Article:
Cape Point is found at the southernmost tip of the Cape Peninsula, just over an hour from the Cape Town CBD. Many Capetonians will tell you that this is the point where the cold waters of the Atlantic and the warm waters of the Indian Oceans meet, when truthfully this happens eastward at Cape Agulhas, the southernmost tip of Africa. The waters that meet at Cape Point do, however, display visible differences in character and sometimes even colour.
The 7,750 hectare Cape Point Reserve (a primary feature of the Table Mountain National Park) is filled with stunning untouched beaches, a flurry of fynbos (a floral kingdom unique to the Western Cape), and spectacular hikes spotted with fantastic viewpoints and shipwrecks. The reserve has also become well-known for its cheeky baboons and the beautiful lighthouse built in 1857.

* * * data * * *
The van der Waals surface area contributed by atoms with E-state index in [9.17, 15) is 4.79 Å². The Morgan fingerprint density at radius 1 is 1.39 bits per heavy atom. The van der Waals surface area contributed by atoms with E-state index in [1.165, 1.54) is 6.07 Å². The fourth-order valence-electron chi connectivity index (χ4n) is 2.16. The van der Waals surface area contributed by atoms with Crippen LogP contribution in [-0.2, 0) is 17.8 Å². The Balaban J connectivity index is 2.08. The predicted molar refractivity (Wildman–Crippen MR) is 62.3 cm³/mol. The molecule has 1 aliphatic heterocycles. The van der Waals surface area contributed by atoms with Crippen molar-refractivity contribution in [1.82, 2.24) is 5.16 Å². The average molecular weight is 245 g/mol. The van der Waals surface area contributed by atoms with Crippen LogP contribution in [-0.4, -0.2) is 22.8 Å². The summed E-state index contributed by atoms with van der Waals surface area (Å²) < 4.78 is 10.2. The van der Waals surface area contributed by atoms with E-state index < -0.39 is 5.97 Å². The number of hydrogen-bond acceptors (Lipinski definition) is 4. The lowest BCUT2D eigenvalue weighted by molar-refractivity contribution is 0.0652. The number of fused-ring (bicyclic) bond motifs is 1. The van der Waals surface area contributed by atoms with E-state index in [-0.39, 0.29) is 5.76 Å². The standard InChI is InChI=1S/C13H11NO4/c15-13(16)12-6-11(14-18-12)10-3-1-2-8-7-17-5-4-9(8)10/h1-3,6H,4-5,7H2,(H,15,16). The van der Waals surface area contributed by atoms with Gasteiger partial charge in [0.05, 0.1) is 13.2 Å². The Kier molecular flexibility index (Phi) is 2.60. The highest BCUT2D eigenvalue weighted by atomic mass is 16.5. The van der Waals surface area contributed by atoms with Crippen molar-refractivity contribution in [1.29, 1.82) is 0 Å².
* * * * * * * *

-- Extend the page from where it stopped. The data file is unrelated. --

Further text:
When gazing over the 300m cliff at the head of Cape Point, it isn't uncommon to see southern right whales, shoals of tuna or snoek, or dolphins and seals accompanied by the cries of seabird common to the area (including albatross, gannet and seagull). It is off Cape Point that the ghostly 'Flying Dutchman' (a mirage of a storm damaged sailing ship) has often been sighted. Even King George V claimed to have seen the vessel 27 years before he was crowned in 1907.
What to do
- Hike the Shipwreck Trail
- Ride the Flying Dutchman funicular
- Dine at the Two Oceans Restaurant
- Shop for curios
- Explore cultural and historical spots
- Visit monuments to explorers like Vasco da Gama and Bartolomeu Dias
- Whale watch
- Game viewing